Optimizing the Curing of Composites by Means of Differential Scanning Calorimetry and Kinetics Neo Software

A Field Report on How to Optimize the Manufacturing Process of a Carbon Bike Rim

Blacks S.r.l., an Italian company based in Faenza (Carbon Valley of Region Emilia Romagna, Central Italy), is specialized in the design, prototype and manufacturing of advanced composite material components such as carbon, glass, aramid fibers and hybrid fabrics through hand lay-up and autoclave curing. The following, we sum up a success story related to the optimization of an autoclave curing cycle by means of DSC data and kinetics analysis. This project brought together the expertise of both Blacks R&D and NETZSCH application support.

Dr. Chiara Leonardi

„When we tested the curing degree by DSC the same way we did for the previous two bike rims, we realized that the kinetics-optimized curing cycle not only allowed us to almost halve the production time, but also to further improve the curing degree. A real happy ending.“

Dr. Chiara Leonardi
R&D Manager at Blacks

Dr. Chiara Leonardi, R&D Manager at Blacks, explains:

“Our collaboration with NETZSCH Analyzing & Testing started when we decided to expand our process control by setting up a laboratory equipped with a Differential Scanning Calorimeter (DSC) and a Thermogravimetric Analyzer (TGA) by NETZSCH, which allow us to control both prepregs and cured products.

We chose NETZSCH because of the extensive experience and dedicated focus on the composites industry. The complexities of composite materials require specialized knowledge and tailored solutions, and NETZSCH  has consistently demonstrated their expertise in this sector.

Beyond the quality of their instruments, we stand out for NETZSCH’s exceptional customer care: the journey from instrument selection to post-purchase support is seamless, thanks to their responsive and knowledgeable customer care team. Timely assistance, troubleshooting guidance, and ongoing support have proven invaluable, reinforcing the partnership between Blacks and NETZSCH.”

Challenge accepted: 
Production of a Carbon Bike Rim

“Our daily need is to run routine measurements on incoming raw materials, the aging of prepregs, glass transitions, fiber content, and the cure degree of our final products, just to mention some examples,” says Dr. Leonardi.

As they were requested to produce a carbon bike rim, Blacks decided to face a new challenge that involved the use of thermal analysis and the support of NETZSCH applications specialists.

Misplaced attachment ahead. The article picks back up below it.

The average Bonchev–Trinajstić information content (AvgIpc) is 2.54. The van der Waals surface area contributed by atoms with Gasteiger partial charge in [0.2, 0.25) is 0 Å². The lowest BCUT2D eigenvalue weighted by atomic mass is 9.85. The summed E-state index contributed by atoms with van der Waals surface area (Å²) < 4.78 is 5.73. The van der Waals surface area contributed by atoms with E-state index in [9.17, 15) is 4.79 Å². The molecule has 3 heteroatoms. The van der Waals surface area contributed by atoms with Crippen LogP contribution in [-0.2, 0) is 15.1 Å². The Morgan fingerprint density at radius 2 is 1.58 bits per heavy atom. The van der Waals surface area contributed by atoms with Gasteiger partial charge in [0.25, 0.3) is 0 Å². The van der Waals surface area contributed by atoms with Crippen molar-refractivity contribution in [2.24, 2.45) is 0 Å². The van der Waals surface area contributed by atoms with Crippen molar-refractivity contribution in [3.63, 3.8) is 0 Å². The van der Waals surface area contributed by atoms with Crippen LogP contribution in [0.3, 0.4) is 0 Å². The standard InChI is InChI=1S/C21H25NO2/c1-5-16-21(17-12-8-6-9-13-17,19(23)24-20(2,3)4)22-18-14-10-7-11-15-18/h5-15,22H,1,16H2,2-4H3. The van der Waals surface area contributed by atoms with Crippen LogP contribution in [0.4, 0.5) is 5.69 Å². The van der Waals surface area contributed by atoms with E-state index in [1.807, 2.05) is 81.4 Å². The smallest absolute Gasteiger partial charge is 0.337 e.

The targeted curing degree for this bike rim was set at 95%, to ensure both the mechanical and thermal performance levels requested by the customer. This value was defined after initial characterization of the selected prepreg performed by Blacks' thermal analysis laboratory.

Figure 1: Blacks Service Portfolio

When the production phase started, it was clear to Blacks that they needed to find a thermal cycle suited for achieving two main targets: reaching the curing target preset and shortening process times.

“Our approach is to apply, first of all, the curing cycle suggested in the technical data sheet of the prepreg. And this was the case for the autoclave consolidation of the first prototype rim, the ‘SN1’. However, this first production showed the need for post-curing to achieve the desired crosslinking level,” explains Dr. Leonardi.

To qualify the achieved degree of cure level, DSC measurements were performed using the DSC 214 Polyma on both the uncured resin (prepreg) to evaluate the total curing enthalpy of this material (Htot), and – under the same conditions – on an SN1 sample to measure the residual cure (Hres).

Figure 1 shows the DSC curves and the evaluated ExothermicA sample transition or a reaction is exothermic if heat is generated.exothermal curing signals for the two measurements.

The degree of cure (α) was calculated with the following equation:

Explanation: Calculation of the cuing degree (α), where Htot is the total curing enthalpy of the used rein (prepreg), and Hres is the residual (or “post-curing”) enthalpy measured on the autoclave-cured prototype.

For SN1, the α value resulted to be 94.5%, hence lower than the targeted one.

Photo: Example of a composite detail
Figure 1. DSC curves of the prepreg (red) and SN1 (purple); heating rate: 20 K/min, atmosphere: nitrogen

How to Reach the Targeted Curing Degree?

In the absence of any other useful information, the classic method considers whether to either increase the maximum temperature or to extend the time of the IsothermalTests at controlled and constant temperature are called isothermal.isothermal segment.